"National Quemoy University will be like a platform that allows employees from Taiwanese, Chinese and Southeast Asian businesses to further their education in the university's Innovation and Entrepreneurship Institute. After students graduate, they can get an edge in being hired by the Hon Hai or Foxconn groups," Lee says.
Ho Jow-fei, director of the Department of Higher Education under Taiwan's Ministry of Education, touted the school's importance.
"This is a very special university in the cradle of Minnan culture. Many successful overseas Chinese leaders in Southeast Asia are from Kinmen," Ho said.
The contributions of the overseas Chinese businessmen and a NT$900 million fund amassed by the Kinmen County government have left NQU well financed, explaining in part why it was approved as a new university by the Ministry of Education.
"It has a cooperative competitive relationship with Xiamen University. If we did not upgrade its status, the overseas Chinese community's resources would have all gone to the other side of the Taiwan Strait," Ho says. At the same time, with the need to develop talent for its Western Taiwan Straits Economic Zone centered in Fujian Province across from Kinmen, China has already declared that it will enroll as many students as the university wants.
The university currently has a student body of 2,500 students, of whom 80 percent are Taiwanese. Lee's plan is to keep the quota for students from Taiwan at the current level of 2,000 while expanding the quota for Chinese students. He plans to recruit 200 Chinese nationals each year.
Getting students should not prove difficult, because the university's partnerships with Xiamen University, one of China's key institutions of higher learning, and NCKU, a top Taiwanese university, are expected to prove attractive to students from both countries.
At the same time, overseas Chinese have expressed interest in sponsoring classes set up by the university at independent Chinese middle schools in Indonesia, Brunei, and Malaysia's Kuala Lumpur and Johor. The university will be able to open classes abroad without spending a dime and create a pool of potential students in the future for NQU.
Benefiting from top faculty and curriculums, NQU students will not only have access to professors from NCKU and Xiamen University, but will also be able to spend one or two semesters at the other schools. Credits earned at one university will be recognized by the two others.
"National Cheng Kung University Hospital is currently discussing whether to set up a branch. The next step would be to establish a medical college," Feng says. NCKU also plans to launch classes in Kinmen in two of its strongest suits: materials science and engineering. "In the future, it's possible that NQU and Xiamen University will jointly recruit students and NQU and NCKU will run joint programs."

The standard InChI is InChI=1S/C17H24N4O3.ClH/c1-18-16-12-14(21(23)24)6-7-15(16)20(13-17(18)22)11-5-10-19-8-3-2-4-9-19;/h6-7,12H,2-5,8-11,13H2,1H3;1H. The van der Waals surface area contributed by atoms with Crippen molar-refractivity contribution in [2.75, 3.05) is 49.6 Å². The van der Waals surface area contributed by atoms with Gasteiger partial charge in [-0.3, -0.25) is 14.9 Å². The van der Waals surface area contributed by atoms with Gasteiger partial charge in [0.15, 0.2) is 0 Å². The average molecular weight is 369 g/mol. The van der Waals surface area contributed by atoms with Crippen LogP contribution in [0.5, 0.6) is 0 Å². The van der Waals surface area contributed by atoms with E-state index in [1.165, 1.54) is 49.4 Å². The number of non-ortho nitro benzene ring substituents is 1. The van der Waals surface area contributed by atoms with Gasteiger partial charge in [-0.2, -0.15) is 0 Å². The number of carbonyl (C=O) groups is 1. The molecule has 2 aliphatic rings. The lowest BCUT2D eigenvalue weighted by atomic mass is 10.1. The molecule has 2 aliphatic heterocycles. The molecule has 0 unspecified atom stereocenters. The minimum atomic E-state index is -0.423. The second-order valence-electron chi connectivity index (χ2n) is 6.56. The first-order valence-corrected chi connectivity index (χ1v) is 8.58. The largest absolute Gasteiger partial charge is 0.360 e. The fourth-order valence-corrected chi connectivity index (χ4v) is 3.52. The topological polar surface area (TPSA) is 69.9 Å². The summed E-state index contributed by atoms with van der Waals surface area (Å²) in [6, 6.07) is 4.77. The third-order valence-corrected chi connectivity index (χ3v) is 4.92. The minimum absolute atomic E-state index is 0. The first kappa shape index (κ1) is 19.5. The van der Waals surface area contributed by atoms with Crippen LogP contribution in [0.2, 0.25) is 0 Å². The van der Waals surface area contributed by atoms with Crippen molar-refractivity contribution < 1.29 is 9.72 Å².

The gradually evolving cooperation model developed by the three universities is serving as a benchmark for many Taiwanese schools thinking of hooking up with Chinese counterparts.
The main promoter of the "university island" concept, Horng Chuen-chyi, believes that Kinmen's exemption from article 4 in draft legislation regulating Chinese students in Taiwan will help the outlying county achieve this ambition. The article caps the number of Chinese students allowed to study in Taiwan at 2,000 per year, and consequently, when the legislation is finally enacted and the limited number of undergraduates from China begins to arrive, they are far more likely to choose Taiwan's top-tier public universities, leaving behind private institutions, which are in desperate need of students.
The best solution for these schools is setting up branches in Taiwan's outlying islands, where instead of a hard quota, applications to open branches in Kinmen and admit Chinese students will be considered on a case-by-case basis. Ming Chuan University, for example, bought land in Kinmen 15 years ago, and it is now busy putting up an academic building, a library and a dormitory on the property, anticipating that amendments to existing laws that will pave the way for the students' arrival will soon be passed.
The school expects to recruit 300 Chinese students to study at its Kinmen annex next year. Fan Chung-yuan, director of Ming Chuan's Office of the Secretariat, says optimistically that finding students will not be a problem, because its three campuses around Taiwan constitute a major selling point.
Horng discloses that Ming Chuan has set a goal of eventually hosting a student body of 3,000 students at its Kinmen campus, while his own Shu-Te University is hoping for 2,000.
"You can say it's a United Front campaign or an attempt to win control of Taiwan through conciliation, but it could also be cooperation rather than taking advantage of Taiwan. At the very least, Taiwan's universities won't have any enrollment worries this decade," he says.
Horng's reason for optimism is that China recognizes academic credits and degrees from Taiwanese universities, but it does not grant degrees to students at Chinese universities that are not first- or second-tier institutions. These students and another 20 million high school students who are unable to enroll in a university because of a shortage of openings constitute an abundant market that could keep Taiwan's universities packed well into the future.
"But in relying on Chinese students to rescue universities, some Taiwanese schools seem to be too naive, I'm afraid," says Ho Jow-fei of the Department of Higher Education. Although the quota for Chinese students in Kinmen will be approved on a case-by-case basis, the Ministry of Education will still consider such factors as the specific nature of cross-strait ties, political realities, and practical needs in reviewing applications.
"The hopes of Taiwan's higher education system should not depend on Chinese students. Schools should still think about how to manage and reposition themselves," Ho urges, recognizing that ultimately, before relying on others, local schools should rely on themselves.
Translated from the Chinese by Luke Sabatier